We all hope our doctor will be trustworthy, honest, and ethical when working with our own health. However, there are plenty of things your doctor is hiding from you. While they aren’t necessarily risking your health, they could be wasting you a lot of time and money.
These doctors and studies have revealed common practices doctors take that they’d never tell you about. One thing that doctors commonly do is just another way to shorten a patient visit (page 6).
I’ll almost always push surgery
A USA TODAY review of government records and medical databases discovered that tens of thousands of surgeries performed each year are unnecessary. Take Jonathan Stelly, 37, who at 22 had his baseball dreams crushed when a doctor put in a pacemaker when all Stelly needed was blood pressure medication.
“In many doctors’ value systems, surgery is the default,” said Christopher Meyers, Ph.D., head of the Kegley Institute of Ethics at California State University. Studies have found that surgery often isn’t the best option. For example, some have found that taking the “wait-and-see” strategy when it comes to hernias may be just as effective as going under the knife.
There is often a cheaper pill than what I’ve prescribed you
While the generic pill isn’t always right for every patient, the typical brand-name pill is equally as effective to its significantly cheaper generic counterpart. “Most doctors aren’t prescribing generic medicines because there are rewards to be had from the pharmaceutical industry,” said Evan Levine, M.D., author of What Your Doctor Won’t (or Can’t) Tell You.
While federal law prohibits pharma companies from compensating doctors, there are loopholes. An internist in Rochester, Minnesota, told Reader’s Digest that 94% of doctors take gifts from drug companies, even though research has shown that the gifts bias their clinical decision making.
You don’t need this test
A nationwide sample of “surveillance” colonoscopies found that nearly 50% of doctors recommend these tests unnecessarily. This better-safe-than-sorry mindset isn’t limited to colonoscopies: The most overused procedures include MRIs, CT scans, echocardiograms, and stress tests.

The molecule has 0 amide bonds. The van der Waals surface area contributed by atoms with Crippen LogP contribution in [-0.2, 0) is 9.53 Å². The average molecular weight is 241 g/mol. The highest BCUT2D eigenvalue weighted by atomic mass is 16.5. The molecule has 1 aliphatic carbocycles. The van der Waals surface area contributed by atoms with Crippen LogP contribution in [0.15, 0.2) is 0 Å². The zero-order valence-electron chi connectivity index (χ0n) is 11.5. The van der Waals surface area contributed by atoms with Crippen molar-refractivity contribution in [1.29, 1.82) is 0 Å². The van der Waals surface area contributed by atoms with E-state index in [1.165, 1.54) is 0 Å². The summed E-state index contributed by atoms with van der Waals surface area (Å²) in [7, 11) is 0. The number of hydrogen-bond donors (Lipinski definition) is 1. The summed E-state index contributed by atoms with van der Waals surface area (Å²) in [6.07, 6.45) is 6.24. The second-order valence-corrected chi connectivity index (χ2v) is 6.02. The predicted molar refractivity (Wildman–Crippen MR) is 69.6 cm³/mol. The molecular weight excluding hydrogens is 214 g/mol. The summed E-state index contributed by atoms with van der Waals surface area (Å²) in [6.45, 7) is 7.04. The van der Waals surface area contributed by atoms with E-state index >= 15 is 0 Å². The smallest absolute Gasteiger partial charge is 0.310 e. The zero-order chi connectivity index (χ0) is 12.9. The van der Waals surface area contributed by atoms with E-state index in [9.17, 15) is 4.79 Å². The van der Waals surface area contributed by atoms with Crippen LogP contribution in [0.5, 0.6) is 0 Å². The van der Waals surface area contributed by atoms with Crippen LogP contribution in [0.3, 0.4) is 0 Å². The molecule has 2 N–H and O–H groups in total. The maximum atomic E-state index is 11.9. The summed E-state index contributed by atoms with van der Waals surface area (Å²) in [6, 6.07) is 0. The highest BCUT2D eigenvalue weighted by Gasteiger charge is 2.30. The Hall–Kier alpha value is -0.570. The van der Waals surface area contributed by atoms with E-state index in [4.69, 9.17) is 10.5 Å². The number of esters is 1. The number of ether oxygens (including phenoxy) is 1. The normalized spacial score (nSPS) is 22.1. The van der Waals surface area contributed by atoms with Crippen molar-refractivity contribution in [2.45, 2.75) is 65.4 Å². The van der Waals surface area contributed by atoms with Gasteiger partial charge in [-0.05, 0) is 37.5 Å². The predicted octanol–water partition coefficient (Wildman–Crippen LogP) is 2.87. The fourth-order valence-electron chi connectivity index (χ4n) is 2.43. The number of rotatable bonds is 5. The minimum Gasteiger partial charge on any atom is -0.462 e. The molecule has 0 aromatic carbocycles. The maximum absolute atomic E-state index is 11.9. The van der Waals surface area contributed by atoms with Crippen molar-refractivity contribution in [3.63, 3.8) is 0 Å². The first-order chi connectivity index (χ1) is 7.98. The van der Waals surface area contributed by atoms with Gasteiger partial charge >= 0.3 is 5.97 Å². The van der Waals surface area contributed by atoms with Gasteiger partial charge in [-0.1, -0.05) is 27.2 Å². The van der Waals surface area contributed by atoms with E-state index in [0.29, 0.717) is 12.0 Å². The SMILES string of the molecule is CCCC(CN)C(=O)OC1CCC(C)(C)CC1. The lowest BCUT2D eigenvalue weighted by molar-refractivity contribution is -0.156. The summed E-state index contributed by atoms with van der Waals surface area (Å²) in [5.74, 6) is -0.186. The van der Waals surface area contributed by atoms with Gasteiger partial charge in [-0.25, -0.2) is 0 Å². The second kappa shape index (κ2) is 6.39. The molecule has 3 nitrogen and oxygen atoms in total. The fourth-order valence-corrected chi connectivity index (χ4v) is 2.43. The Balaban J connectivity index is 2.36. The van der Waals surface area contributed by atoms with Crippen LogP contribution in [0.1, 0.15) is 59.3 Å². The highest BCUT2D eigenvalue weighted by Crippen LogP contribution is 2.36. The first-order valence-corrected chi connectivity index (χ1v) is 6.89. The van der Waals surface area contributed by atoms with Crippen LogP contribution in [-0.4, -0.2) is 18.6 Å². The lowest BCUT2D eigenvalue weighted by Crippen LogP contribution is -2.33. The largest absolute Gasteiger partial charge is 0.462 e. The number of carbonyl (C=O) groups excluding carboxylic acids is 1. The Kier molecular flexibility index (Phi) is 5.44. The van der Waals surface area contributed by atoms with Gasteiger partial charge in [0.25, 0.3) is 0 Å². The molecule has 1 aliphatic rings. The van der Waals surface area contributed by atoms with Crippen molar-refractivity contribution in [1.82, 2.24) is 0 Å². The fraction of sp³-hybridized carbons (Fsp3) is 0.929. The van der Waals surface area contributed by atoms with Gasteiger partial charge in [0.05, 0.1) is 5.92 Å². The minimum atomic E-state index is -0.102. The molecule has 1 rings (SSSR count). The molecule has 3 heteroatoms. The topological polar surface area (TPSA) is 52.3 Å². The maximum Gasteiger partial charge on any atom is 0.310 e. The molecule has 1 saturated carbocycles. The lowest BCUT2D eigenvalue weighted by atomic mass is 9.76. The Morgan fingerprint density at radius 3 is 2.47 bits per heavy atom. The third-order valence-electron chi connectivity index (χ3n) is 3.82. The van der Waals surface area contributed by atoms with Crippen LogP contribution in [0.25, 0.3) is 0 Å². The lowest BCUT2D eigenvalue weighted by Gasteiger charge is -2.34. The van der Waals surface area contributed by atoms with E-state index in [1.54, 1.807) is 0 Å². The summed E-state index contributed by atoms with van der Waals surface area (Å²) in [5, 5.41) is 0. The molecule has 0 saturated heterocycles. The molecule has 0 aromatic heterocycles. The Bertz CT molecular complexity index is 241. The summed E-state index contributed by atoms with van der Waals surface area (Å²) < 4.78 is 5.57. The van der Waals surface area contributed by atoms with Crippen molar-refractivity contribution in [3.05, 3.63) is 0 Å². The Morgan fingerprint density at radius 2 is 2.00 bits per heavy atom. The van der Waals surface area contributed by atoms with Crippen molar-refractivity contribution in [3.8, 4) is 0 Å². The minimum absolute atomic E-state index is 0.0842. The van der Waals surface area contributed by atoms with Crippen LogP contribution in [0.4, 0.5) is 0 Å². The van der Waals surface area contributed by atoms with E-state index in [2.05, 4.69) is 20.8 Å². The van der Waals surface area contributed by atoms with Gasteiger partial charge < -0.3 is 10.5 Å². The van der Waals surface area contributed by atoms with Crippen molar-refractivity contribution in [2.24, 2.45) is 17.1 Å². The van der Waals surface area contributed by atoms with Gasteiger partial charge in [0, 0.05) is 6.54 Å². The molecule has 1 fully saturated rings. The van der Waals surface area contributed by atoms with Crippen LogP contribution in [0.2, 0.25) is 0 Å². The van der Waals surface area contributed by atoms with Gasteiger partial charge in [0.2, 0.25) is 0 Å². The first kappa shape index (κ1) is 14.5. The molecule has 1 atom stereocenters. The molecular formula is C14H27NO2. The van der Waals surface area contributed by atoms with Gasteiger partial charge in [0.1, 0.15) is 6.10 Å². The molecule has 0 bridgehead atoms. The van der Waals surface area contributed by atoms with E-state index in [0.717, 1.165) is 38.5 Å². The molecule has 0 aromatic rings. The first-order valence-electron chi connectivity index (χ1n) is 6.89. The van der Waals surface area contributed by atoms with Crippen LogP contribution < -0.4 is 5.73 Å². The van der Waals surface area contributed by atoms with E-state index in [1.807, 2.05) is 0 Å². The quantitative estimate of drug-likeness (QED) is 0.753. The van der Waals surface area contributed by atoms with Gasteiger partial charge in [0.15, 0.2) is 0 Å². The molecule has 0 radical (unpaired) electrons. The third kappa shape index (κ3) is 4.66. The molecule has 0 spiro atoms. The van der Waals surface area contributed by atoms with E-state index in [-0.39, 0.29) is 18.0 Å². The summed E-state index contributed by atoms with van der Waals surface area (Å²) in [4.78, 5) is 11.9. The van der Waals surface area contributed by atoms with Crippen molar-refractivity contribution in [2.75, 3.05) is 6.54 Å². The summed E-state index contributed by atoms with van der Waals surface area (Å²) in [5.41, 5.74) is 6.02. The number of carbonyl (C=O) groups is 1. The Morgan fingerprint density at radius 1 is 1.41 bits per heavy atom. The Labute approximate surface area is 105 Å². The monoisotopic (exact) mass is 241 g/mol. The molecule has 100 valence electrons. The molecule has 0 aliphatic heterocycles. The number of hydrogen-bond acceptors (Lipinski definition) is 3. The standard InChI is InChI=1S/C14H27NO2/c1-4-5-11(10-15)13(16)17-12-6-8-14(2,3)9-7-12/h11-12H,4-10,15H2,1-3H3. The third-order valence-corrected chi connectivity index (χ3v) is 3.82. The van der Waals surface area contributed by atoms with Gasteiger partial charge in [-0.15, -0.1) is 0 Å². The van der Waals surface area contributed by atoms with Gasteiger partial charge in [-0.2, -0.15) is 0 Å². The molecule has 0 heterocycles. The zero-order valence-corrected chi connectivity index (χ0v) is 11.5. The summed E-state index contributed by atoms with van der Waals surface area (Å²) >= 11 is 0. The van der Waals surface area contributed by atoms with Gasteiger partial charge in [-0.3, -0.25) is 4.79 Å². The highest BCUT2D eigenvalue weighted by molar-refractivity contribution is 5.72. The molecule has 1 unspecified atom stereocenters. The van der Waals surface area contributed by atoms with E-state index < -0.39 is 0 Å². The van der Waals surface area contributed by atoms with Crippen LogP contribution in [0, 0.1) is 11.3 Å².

“Not a day goes by when I don’t think about the potential for being sued. It makes me give patients a lot of unnecessary tests that are potentially harmful, just so I don’t miss an injury or problem that comes back to haunt me in the form of a lawsuit,” an ER physician from Colorado told Reader’s Digest.
I can only fix problems, not prevent them — and I can’t fix them all
“I wish patients would take more responsibility for their own health and stop relying on me to bail them out of their own problems,” an ER physician from Colorado told Reader’s Digest. The trend to rely on physicians to fix problems, especially those associated with weight gain, while taking no steps to do so, is one that doctors notice more often than patients think.
A cardiologist from Brooklyn explained his frustrations with being his patients’ “mother.” “Every time I see you, I have to say the obligatory, ‘you need to lose weight.’ But you swear … ‘the weight just doesn’t come off,’ and the subject is dropped … So I’m supposed to hold your hand and talk you into backing away from that box of Twinkies. Boy, do I get tired of repeating the stuff most patients just don’t listen to.”
Taking psychiatric drugs can affect your insurability
If you require psychiatric drugs like Prozac, Lexapro, or Valium, your doctor recognized you need the drug’s assistance for a mental health condition; by no means should they hold off prescribing the medication if they find it the best option for your health. However, it’s unlikely that your physician will tell you how this drug will affect your insurability.
“If you take Prozac, it may be harder and more expensive for you to get life insurance, health insurance, or long-term-care insurance,” Daniel Amen, M.D., a psychiatrist from California told Reader’s Digest.
I’m essentially prescribing you a placebo pill
According to Howard Brody, M.D., director of the Center for Ethics and Humanities at Michigan State University, while doctors aren’t actually prescribing you sugar-filled pills, they may be prescribing you essentially ineffective ones. He said 40% of patients with colds who go to a doctor get an antibiotic — the doctor can choose to spend 15 minutes explaining to the patient why they don’t need the meds or take one minute to write the prescription.
A cardiologist from Maine agreed with Brody. “Sometimes it’s easier for a doctor to write a prescription for a medicine than to explain why the patient doesn’t need it.”
They get rewarded if you join a clinical trial
Clinical trials are entirely experimental, however, there’s a major payoff for doctors: They can make nearly $5,000 for each patient they recruit. “The drug is being tested precisely because we don’t know how it will work,” said Steven Joffe, M.D., a researcher at the Dana Farber Cancer Institute.
Ask your doctor to explain any benefits of existing medications compared to the trial drug. You can also visit clinicaltrials.gov to research the study in question as well as contact the trial’s organizer to find out about any potential incentives doctors are receiving for their recommendations.
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